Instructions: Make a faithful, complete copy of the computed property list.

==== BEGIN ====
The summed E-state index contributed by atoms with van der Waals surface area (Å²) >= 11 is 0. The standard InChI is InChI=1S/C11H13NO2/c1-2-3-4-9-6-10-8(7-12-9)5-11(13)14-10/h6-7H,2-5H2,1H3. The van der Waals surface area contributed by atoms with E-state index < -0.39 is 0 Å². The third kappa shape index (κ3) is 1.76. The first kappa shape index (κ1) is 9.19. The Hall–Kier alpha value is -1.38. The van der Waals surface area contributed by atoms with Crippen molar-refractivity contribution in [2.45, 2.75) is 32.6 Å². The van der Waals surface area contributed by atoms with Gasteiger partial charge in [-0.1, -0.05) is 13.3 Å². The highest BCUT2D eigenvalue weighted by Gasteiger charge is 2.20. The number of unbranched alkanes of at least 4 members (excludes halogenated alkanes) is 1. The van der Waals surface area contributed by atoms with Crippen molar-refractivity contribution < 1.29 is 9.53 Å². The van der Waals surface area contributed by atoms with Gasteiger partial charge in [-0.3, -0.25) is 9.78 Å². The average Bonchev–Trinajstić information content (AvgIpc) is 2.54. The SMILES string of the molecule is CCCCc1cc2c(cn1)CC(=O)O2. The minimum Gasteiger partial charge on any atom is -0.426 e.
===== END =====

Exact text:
The summed E-state index contributed by atoms with van der Waals surface area (Å²) >= 11 is 0. The standard InChI is InChI=1S/C11H13NO2/c1-2-3-4-9-6-10-8(7-12-9)5-11(13)14-10/h6-7H,2-5H2,1H3. The van der Waals surface area contributed by atoms with E-state index < -0.39 is 0 Å². The third kappa shape index (κ3) is 1.76. The first kappa shape index (κ1) is 9.19. The Hall–Kier alpha value is -1.38. The van der Waals surface area contributed by atoms with Crippen molar-refractivity contribution in [2.45, 2.75) is 32.6 Å². The van der Waals surface area contributed by atoms with Gasteiger partial charge in [-0.1, -0.05) is 13.3 Å². The highest BCUT2D eigenvalue weighted by Gasteiger charge is 2.20. The number of unbranched alkanes of at least 4 members (excludes halogenated alkanes) is 1. The van der Waals surface area contributed by atoms with Crippen molar-refractivity contribution < 1.29 is 9.53 Å². The van der Waals surface area contributed by atoms with Gasteiger partial charge in [-0.3, -0.25) is 9.78 Å². The average Bonchev–Trinajstić information content (AvgIpc) is 2.54. The SMILES string of the molecule is CCCCc1cc2c(cn1)CC(=O)O2. The minimum Gasteiger partial charge on any atom is -0.426 e.